Millions of people across the country suffer from varicose veins -- those unsightly and often painful veins that prevent many people from wearing shorts or going to the beach.
Until recently, the only option to treat varicose veins was surgery, but now a new procedure called endovenous laser treatment (EVLT) can zap your varicose veins during your lunch break -- even letting you go back to work that same day.
Dr. Robert Min, director of Weill Cornell Vascular Center in New York and a pioneer of the procedure, explains to The Early Show co-anchor Hannah Storm that with EVLT, gone are the days when treatment required pulling out the underlying vein.
He says, "We're using a laser to seal the vein closed. We do that in the office under local anesthesia. So the first thing to do is to make the correct diagnosis. Once you've done that, what we do is insert a laser fiber, as you see here, into that vein under ultrasound guidance and then use a laser just merely to deliver some heat in the vein, to just seal that faulty vein closed."
Since local anesthesia is used, all the patient feels are pinpricks, "much like going to the dentist. Not that a lot of people like going to the dentist. There's virtually no pain before, during and after," Dr. Min says.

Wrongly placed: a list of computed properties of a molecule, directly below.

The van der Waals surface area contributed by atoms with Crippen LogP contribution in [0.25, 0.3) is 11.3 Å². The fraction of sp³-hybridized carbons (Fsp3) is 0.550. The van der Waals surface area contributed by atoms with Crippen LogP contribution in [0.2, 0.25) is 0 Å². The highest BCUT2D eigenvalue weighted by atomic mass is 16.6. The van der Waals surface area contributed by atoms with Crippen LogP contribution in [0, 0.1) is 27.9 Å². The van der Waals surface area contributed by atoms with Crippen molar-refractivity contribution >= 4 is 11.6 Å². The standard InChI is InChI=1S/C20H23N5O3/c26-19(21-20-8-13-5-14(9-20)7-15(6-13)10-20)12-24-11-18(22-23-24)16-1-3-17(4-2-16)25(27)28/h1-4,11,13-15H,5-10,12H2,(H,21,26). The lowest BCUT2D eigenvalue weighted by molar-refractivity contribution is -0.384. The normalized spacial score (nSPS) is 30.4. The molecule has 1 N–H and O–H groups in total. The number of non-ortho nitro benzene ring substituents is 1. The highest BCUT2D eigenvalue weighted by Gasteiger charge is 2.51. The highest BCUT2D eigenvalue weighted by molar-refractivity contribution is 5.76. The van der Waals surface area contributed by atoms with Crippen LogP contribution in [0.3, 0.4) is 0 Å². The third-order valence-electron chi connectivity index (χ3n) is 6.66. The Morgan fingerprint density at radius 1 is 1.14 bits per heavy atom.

Best of all, there is practically no recovery time. "That's one of the huge benefits," Min says. "Not only can you, but we encourage people to continue normal activities right away."
Suffering from varicose veins is not just an unsightly problem. This is something that can be a real issue for people. For some, it's even debilitating, Min notes: "The majority of varicose veins cause problems, leg pains, cramps at night."
Explaining the before-and-after pictures he shows, Min says, "This is after treating the underlying vein. What's important to realize is what you see on the leg is not the actual vein we laser. That's a result of treating the underlying cause. So this is a couple weeks after treatment, and often you see marked reduction in the varicose veins."
After treatment, he says, "Bruising is normal, because we're giving little needles to numb up the vein. And typically, people feel tightness in the leg a week afterwards. Other than that, the potential for side effects is extremely, extremely low, virtually nonexistent."
As for the cost, Min says, "It's costly, because anything that involves any new technology [is expensive]. The range is anywhere from $2,000 to $4,000 to do the whole leg."
The procedure lasts about an hour.
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